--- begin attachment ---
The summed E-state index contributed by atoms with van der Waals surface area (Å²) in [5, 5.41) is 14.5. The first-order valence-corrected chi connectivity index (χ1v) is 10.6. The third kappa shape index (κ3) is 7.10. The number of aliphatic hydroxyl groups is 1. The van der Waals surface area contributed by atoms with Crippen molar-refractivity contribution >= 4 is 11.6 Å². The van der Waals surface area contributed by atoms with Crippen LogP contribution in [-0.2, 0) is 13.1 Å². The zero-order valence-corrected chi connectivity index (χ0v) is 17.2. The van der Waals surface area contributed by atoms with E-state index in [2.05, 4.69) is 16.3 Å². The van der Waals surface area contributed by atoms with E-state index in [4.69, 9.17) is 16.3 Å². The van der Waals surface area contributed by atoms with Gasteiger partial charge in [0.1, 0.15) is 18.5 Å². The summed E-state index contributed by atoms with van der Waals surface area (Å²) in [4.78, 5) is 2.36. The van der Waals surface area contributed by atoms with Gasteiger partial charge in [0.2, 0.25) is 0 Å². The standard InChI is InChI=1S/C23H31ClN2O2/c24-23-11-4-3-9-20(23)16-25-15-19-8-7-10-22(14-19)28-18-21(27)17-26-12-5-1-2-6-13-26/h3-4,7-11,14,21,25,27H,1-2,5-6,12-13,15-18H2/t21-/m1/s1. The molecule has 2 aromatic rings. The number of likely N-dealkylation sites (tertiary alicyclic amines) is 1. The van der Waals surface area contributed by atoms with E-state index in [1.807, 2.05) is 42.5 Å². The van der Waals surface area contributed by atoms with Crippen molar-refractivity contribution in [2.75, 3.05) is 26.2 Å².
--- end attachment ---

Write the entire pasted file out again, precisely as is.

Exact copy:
The summed E-state index contributed by atoms with van der Waals surface area (Å²) in [5, 5.41) is 14.5. The first-order valence-corrected chi connectivity index (χ1v) is 10.6. The third kappa shape index (κ3) is 7.10. The number of aliphatic hydroxyl groups is 1. The van der Waals surface area contributed by atoms with Crippen molar-refractivity contribution >= 4 is 11.6 Å². The van der Waals surface area contributed by atoms with Crippen LogP contribution in [-0.2, 0) is 13.1 Å². The zero-order valence-corrected chi connectivity index (χ0v) is 17.2. The van der Waals surface area contributed by atoms with E-state index in [2.05, 4.69) is 16.3 Å². The van der Waals surface area contributed by atoms with E-state index in [4.69, 9.17) is 16.3 Å². The van der Waals surface area contributed by atoms with Gasteiger partial charge in [0.1, 0.15) is 18.5 Å². The summed E-state index contributed by atoms with van der Waals surface area (Å²) in [4.78, 5) is 2.36. The van der Waals surface area contributed by atoms with Gasteiger partial charge in [0.2, 0.25) is 0 Å². The standard InChI is InChI=1S/C23H31ClN2O2/c24-23-11-4-3-9-20(23)16-25-15-19-8-7-10-22(14-19)28-18-21(27)17-26-12-5-1-2-6-13-26/h3-4,7-11,14,21,25,27H,1-2,5-6,12-13,15-18H2/t21-/m1/s1. The molecule has 2 aromatic rings. The number of likely N-dealkylation sites (tertiary alicyclic amines) is 1. The van der Waals surface area contributed by atoms with E-state index in [1.807, 2.05) is 42.5 Å². The van der Waals surface area contributed by atoms with Crippen molar-refractivity contribution in [2.75, 3.05) is 26.2 Å².